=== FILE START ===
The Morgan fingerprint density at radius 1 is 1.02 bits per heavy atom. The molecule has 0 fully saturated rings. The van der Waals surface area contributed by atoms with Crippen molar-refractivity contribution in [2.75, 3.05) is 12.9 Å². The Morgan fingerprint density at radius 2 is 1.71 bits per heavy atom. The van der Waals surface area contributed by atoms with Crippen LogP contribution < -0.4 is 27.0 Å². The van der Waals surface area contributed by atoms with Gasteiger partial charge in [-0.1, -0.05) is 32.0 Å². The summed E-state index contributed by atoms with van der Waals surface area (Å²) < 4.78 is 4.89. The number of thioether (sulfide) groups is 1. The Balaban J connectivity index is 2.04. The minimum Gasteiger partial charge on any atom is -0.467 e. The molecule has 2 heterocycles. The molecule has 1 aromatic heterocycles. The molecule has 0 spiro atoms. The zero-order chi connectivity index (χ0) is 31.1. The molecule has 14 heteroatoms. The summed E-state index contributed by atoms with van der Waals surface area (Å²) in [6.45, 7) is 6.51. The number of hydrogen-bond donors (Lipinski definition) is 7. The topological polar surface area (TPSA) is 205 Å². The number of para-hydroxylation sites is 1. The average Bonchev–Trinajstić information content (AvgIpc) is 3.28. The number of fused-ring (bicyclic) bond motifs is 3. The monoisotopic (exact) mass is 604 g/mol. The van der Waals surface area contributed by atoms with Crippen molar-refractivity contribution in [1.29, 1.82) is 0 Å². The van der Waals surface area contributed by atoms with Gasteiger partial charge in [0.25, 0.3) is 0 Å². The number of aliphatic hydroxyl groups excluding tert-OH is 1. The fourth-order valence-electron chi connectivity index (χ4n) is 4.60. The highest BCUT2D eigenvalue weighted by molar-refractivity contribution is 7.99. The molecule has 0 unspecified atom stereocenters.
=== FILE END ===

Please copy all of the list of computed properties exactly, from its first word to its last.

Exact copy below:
The Morgan fingerprint density at radius 1 is 1.02 bits per heavy atom. The molecule has 0 fully saturated rings. The van der Waals surface area contributed by atoms with Crippen molar-refractivity contribution in [2.75, 3.05) is 12.9 Å². The Morgan fingerprint density at radius 2 is 1.71 bits per heavy atom. The van der Waals surface area contributed by atoms with Crippen LogP contribution < -0.4 is 27.0 Å². The van der Waals surface area contributed by atoms with Gasteiger partial charge in [-0.1, -0.05) is 32.0 Å². The summed E-state index contributed by atoms with van der Waals surface area (Å²) < 4.78 is 4.89. The number of thioether (sulfide) groups is 1. The Balaban J connectivity index is 2.04. The minimum Gasteiger partial charge on any atom is -0.467 e. The molecule has 2 heterocycles. The molecule has 1 aromatic heterocycles. The molecule has 0 spiro atoms. The zero-order chi connectivity index (χ0) is 31.1. The molecule has 14 heteroatoms. The summed E-state index contributed by atoms with van der Waals surface area (Å²) in [6.45, 7) is 6.51. The number of hydrogen-bond donors (Lipinski definition) is 7. The topological polar surface area (TPSA) is 205 Å². The number of para-hydroxylation sites is 1. The average Bonchev–Trinajstić information content (AvgIpc) is 3.28. The number of fused-ring (bicyclic) bond motifs is 3. The monoisotopic (exact) mass is 604 g/mol. The van der Waals surface area contributed by atoms with Crippen molar-refractivity contribution in [1.29, 1.82) is 0 Å². The van der Waals surface area contributed by atoms with Gasteiger partial charge in [0.25, 0.3) is 0 Å². The number of aliphatic hydroxyl groups excluding tert-OH is 1. The fourth-order valence-electron chi connectivity index (χ4n) is 4.60. The highest BCUT2D eigenvalue weighted by molar-refractivity contribution is 7.99. The molecule has 0 unspecified atom stereocenters.